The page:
You do not publish a pantheistic or deistic blog. You publish a Christian blog. That is not even open for debate-no matter what you claim in your comments to me. As recently as May 8th, 2010, you were rambling on about the Kingdom of Jesus, and referring to yourself as “Christ’s foot soldier”. In fact, for a pantheistic or deistic blog you mention only one religion other than Christianity…. Judaism.
Do you have an explanation for this?

So we can both agree I am a fantastic asshole.
God, I love finding common ground!!

I’m not a deist. I am a fideist.

I apologize for not being more light hearted yesterday. I quit smoking a week ago, and I am an emotional mess.

I apologize for not addressing the things you had argued. I actually think your argument is excellent. How can you argue about opinions, though? It is your opinion that I believe the athiest and the agnostic have a limited imagination.

It is my opinion, that you guys limit emotion, imagination, etc. more than I believe is necessary.

I don’t know what to do to amend this. I’ve obviously done damage yesterday, when I was an emotional basket-case.

I am the ass, let’s get that straight.

I subscribed to your blog. I think what you have to say is very interesting…

I agree that there is so much to be skeptical about with the Jewish, Christian, and Islamic gods…

But a fideist takes a blind leap of faith, anyway. My belief is not based in logic, but in emotion. I hope you don’t think me an idiot for that, but it’s the truth.

I don’t know why I posted the post and tagged them with “atheism,” and then when someone came to comment, I turned and ran like a baby…I can’t tell you why.

Forgive me, if you can.
I’ll try and do better in the future.
Kate.

Okay, I’m Christian. It’s sucks that a person has to be embarrassed about that little matter, these days. Yes, I am very unspiritual…I wouldn’t even go so far as to call me fair-weather. And you are right, I reserve god for when all else has failed.

You aren’t an ass–I am the ass.

I think I can write some decent essays, but in reality, I don’t know what the hell I’m talking about…I try to “critically” think, but still can’t see the flaws you all are seeing.

Maybe I am blind to the truth? Anyway, I feel terrible about all this. I value you and think I was just unable to argue against you. Your argument killed mine. You won. I should have just admitted you had the better argument from the get go. I am sorry I did not.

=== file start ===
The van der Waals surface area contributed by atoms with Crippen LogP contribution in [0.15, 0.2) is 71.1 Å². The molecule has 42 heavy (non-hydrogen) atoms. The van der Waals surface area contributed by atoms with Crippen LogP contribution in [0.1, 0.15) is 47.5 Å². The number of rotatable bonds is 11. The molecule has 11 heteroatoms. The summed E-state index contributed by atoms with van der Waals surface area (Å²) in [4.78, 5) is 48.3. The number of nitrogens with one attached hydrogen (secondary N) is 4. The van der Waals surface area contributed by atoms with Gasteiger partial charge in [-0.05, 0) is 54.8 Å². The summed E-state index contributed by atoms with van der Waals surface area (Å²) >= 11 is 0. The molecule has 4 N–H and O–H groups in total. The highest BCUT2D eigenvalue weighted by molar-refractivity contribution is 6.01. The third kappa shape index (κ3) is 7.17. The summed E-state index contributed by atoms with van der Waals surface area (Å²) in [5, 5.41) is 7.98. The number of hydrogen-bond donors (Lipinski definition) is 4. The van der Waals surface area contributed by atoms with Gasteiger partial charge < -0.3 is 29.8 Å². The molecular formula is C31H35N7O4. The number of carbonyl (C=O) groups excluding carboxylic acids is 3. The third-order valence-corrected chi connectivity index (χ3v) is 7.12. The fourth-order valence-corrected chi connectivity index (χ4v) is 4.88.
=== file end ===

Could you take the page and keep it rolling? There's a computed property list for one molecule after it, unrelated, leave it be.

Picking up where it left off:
Kate,
I hate that we got off on the wrong foot.
I do not want you to interpret my words as hostile as much as inquisitive. There is, I believe, a kernel of truth to any idea that has been subject to intellectual scrutiny. I enjoy people taking me to task for my ideas and beliefs, many of which are forged in the fires of faith but must be plied and molded into a material form.
I should think you should not be embarrassed to be a Christian. Many of my dearest friends are Christians, and although I don’t agree with them on that particular count, I certainly value their ideas and input. We are all in search of Truth regardless of where our epistemological chips fall. I personally just want my beliefs to stand or fall on their merits, something that I found especially difficult as a Christian.
I cannot possibly understand why you would term yourself “unspiritual”- this stands in sharp contrast to the theme of your blog. Just because one is unsure of where their heart and their head make peace does not make one “unspiritual”. Spiritualism is at once a journey and a destination, you should endeavor to enjoy the long road; twists, forks, and all.
I also hope that my post left you with the impression that atheism is not a rebuke against awe, wonder, imagination, or spirituality. Each of these manifest themselves uniquely in every human mind, no less or more in the atheist.
I hope we can continue our discussion, and I hope you don’t look for “winners” and “losers”. When we find a whisper of truth, for better or worse to our fallible intuitions, there can be only winners.

Kate,
Let’s start from scratch.
I like your ideas, even if I don’t agree with them. You are a gifted writer, one I think is struggling with questions all intelligent people ask. Don’t discount your ideas…..challenge them.
Please be patient with me. I try to be a fair inquisitor, even if at times a harsh one.
Oh, and congratulations on your decision to stop poisoning yourself slowly. I hope one day to travel that same difficult path.

I like you challenging me. I did a lot of thinking about all you said and I’ve posted a new podcast in response…we need to sharpen each other, even if it is a bit painful. I hope you have some time to listen to my podcast. You really do make a difference, so keep doing what you are doing.

Misplaced Grace…hmmm…I do not think such a thing exists, but I could be wrong. I commend you for your strength to take the line you take, for I know it is not an easy line to take.

Yours Sincerely,
K.L. Johnson

[…] Inkling. For a reader seeking the full context of this discussion between our blogs, it will be necessary to read these posts in this order.  I will attempt to give context where possible.  I want to […]